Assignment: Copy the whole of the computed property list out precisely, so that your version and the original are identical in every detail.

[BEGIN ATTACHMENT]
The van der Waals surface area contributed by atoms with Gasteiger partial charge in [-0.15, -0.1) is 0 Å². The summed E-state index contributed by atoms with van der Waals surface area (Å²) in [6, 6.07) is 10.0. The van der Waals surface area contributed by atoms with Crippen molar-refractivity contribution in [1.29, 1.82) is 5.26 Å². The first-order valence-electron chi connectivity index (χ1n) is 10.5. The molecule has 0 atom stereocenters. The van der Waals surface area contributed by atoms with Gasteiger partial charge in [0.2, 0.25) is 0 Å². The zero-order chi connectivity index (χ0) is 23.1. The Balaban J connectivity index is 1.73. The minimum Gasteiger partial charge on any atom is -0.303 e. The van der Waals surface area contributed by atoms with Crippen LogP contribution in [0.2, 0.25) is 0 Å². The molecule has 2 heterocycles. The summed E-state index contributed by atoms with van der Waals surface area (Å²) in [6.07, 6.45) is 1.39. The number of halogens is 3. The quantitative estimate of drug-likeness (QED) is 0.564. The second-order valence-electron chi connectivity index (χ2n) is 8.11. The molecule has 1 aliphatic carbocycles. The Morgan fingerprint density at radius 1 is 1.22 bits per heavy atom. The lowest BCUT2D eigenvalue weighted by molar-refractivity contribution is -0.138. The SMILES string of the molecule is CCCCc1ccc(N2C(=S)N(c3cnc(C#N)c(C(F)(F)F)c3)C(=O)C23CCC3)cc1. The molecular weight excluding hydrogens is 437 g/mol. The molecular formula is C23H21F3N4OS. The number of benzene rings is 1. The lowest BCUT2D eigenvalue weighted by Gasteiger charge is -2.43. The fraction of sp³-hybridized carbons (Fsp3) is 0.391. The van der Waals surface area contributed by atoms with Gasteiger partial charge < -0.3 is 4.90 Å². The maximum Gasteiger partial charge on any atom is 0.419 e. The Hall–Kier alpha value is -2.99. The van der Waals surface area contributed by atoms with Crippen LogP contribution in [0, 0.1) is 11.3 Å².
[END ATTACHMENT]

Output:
The van der Waals surface area contributed by atoms with Gasteiger partial charge in [-0.15, -0.1) is 0 Å². The summed E-state index contributed by atoms with van der Waals surface area (Å²) in [6, 6.07) is 10.0. The van der Waals surface area contributed by atoms with Crippen molar-refractivity contribution in [1.29, 1.82) is 5.26 Å². The first-order valence-electron chi connectivity index (χ1n) is 10.5. The molecule has 0 atom stereocenters. The van der Waals surface area contributed by atoms with Gasteiger partial charge in [0.2, 0.25) is 0 Å². The zero-order chi connectivity index (χ0) is 23.1. The Balaban J connectivity index is 1.73. The minimum Gasteiger partial charge on any atom is -0.303 e. The van der Waals surface area contributed by atoms with Crippen LogP contribution in [0.2, 0.25) is 0 Å². The molecule has 2 heterocycles. The summed E-state index contributed by atoms with van der Waals surface area (Å²) in [6.07, 6.45) is 1.39. The number of halogens is 3. The quantitative estimate of drug-likeness (QED) is 0.564. The second-order valence-electron chi connectivity index (χ2n) is 8.11. The molecule has 1 aliphatic carbocycles. The Morgan fingerprint density at radius 1 is 1.22 bits per heavy atom. The lowest BCUT2D eigenvalue weighted by molar-refractivity contribution is -0.138. The SMILES string of the molecule is CCCCc1ccc(N2C(=S)N(c3cnc(C#N)c(C(F)(F)F)c3)C(=O)C23CCC3)cc1. The molecular weight excluding hydrogens is 437 g/mol. The molecular formula is C23H21F3N4OS. The number of benzene rings is 1. The lowest BCUT2D eigenvalue weighted by Gasteiger charge is -2.43. The fraction of sp³-hybridized carbons (Fsp3) is 0.391. The van der Waals surface area contributed by atoms with Gasteiger partial charge < -0.3 is 4.90 Å². The maximum Gasteiger partial charge on any atom is 0.419 e. The Hall–Kier alpha value is -2.99. The van der Waals surface area contributed by atoms with Crippen LogP contribution in [0, 0.1) is 11.3 Å².